Can Someone Else Set Up the SNT?
While Special Needs Trusts (“SNT”) are often set up in special situations with the beneficiary’s own assets, called a “First-Party” or self-settled special needs trust, they are often established by others, commonly a parent or grandparent who is concerned about the special needs beneficiary. These SNTs are referred to as Third-Party Special Needs Trusts.
In contrast to First-Party SNTs, an SNT set up by a third-party can also have beneficiaries other than the disabled beneficiary. So, for example, you can designate to whom you want the trust assets to pass in the Third-Party SNT upon the primary beneficiary’s death. You do not want the trust to reimburse the state upon the beneficiary’s death, which the First-Party SNT must do.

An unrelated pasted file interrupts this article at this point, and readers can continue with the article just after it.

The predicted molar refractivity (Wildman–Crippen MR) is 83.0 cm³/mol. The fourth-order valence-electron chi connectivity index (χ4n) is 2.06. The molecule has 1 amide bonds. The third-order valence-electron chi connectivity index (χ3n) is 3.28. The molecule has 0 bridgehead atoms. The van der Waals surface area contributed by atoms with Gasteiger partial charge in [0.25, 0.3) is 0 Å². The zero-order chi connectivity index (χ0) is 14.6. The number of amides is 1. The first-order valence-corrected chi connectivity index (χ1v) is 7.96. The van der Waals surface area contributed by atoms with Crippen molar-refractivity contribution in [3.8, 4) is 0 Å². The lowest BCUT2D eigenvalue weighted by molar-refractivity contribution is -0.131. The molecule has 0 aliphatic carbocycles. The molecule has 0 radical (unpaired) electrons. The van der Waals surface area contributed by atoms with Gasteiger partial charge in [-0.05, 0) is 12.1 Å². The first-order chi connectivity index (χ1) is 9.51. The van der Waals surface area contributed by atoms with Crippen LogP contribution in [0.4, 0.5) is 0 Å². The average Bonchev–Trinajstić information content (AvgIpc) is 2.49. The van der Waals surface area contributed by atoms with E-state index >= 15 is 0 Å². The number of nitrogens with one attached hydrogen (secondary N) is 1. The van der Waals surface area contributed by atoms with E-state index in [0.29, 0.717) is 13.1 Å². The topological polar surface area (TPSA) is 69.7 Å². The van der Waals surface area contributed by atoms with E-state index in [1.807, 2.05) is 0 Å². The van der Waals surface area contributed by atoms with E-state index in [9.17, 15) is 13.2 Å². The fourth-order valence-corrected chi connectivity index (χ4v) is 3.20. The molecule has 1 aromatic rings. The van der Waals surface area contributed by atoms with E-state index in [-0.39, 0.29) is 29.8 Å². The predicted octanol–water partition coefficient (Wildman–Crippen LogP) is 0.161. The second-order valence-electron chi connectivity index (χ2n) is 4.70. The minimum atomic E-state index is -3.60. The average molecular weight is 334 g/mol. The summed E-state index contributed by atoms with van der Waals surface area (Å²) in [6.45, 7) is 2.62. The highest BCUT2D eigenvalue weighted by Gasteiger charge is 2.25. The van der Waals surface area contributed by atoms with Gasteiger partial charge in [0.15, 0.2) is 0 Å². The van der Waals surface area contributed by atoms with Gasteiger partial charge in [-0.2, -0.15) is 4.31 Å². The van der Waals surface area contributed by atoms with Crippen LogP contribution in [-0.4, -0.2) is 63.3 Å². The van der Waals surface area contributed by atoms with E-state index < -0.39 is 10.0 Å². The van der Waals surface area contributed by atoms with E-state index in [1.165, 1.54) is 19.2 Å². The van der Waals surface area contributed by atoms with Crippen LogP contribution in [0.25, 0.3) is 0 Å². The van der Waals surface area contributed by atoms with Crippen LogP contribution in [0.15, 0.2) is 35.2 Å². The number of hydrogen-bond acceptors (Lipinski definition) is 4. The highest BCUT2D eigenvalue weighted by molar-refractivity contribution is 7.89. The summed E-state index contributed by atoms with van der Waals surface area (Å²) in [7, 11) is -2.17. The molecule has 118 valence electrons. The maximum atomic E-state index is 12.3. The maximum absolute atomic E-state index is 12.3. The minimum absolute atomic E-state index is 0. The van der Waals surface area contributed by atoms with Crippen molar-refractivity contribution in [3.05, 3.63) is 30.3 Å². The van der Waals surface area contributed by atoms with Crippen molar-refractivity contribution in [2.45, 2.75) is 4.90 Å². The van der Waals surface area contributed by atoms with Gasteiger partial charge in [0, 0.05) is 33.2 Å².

There are still many restrictions that must be complied with in order to not lose important government benefits for the beneficiary. Because of the specialized nature of SNT, whether First-Party or Third-Party, and the importance of getting it right, it is important to have the trust drafted by an attorney.
If you have a loved one with special needs, please call to discuss how an SNT can make a difference in his or her life.